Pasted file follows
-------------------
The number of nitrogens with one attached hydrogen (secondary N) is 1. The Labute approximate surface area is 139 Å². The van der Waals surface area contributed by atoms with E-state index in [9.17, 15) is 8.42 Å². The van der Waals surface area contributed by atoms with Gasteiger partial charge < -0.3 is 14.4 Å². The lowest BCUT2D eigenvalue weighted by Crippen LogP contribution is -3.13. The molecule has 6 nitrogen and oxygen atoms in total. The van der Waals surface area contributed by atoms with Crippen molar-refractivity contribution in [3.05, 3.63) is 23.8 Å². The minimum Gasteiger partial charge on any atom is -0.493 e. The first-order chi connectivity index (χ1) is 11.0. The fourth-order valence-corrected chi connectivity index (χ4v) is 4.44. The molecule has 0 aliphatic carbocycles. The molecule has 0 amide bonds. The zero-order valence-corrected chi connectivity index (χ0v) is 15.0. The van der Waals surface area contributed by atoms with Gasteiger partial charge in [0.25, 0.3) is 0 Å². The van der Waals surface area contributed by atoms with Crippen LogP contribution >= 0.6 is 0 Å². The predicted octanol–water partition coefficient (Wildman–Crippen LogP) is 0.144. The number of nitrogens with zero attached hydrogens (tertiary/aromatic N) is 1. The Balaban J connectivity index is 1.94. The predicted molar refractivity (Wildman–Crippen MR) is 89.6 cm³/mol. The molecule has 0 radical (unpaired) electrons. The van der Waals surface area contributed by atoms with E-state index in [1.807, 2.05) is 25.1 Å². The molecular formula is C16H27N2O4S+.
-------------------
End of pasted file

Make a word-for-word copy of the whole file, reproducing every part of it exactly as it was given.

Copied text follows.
The number of nitrogens with one attached hydrogen (secondary N) is 1. The Labute approximate surface area is 139 Å². The van der Waals surface area contributed by atoms with E-state index in [9.17, 15) is 8.42 Å². The van der Waals surface area contributed by atoms with Gasteiger partial charge < -0.3 is 14.4 Å². The lowest BCUT2D eigenvalue weighted by Crippen LogP contribution is -3.13. The molecule has 6 nitrogen and oxygen atoms in total. The van der Waals surface area contributed by atoms with Crippen molar-refractivity contribution in [3.05, 3.63) is 23.8 Å². The minimum Gasteiger partial charge on any atom is -0.493 e. The first-order chi connectivity index (χ1) is 11.0. The fourth-order valence-corrected chi connectivity index (χ4v) is 4.44. The molecule has 0 aliphatic carbocycles. The molecule has 0 amide bonds. The zero-order valence-corrected chi connectivity index (χ0v) is 15.0. The van der Waals surface area contributed by atoms with Gasteiger partial charge in [0.25, 0.3) is 0 Å². The van der Waals surface area contributed by atoms with Crippen LogP contribution >= 0.6 is 0 Å². The predicted octanol–water partition coefficient (Wildman–Crippen LogP) is 0.144. The number of nitrogens with zero attached hydrogens (tertiary/aromatic N) is 1. The Balaban J connectivity index is 1.94. The predicted molar refractivity (Wildman–Crippen MR) is 89.6 cm³/mol. The molecule has 0 radical (unpaired) electrons. The van der Waals surface area contributed by atoms with E-state index in [1.807, 2.05) is 25.1 Å². The molecular formula is C16H27N2O4S+.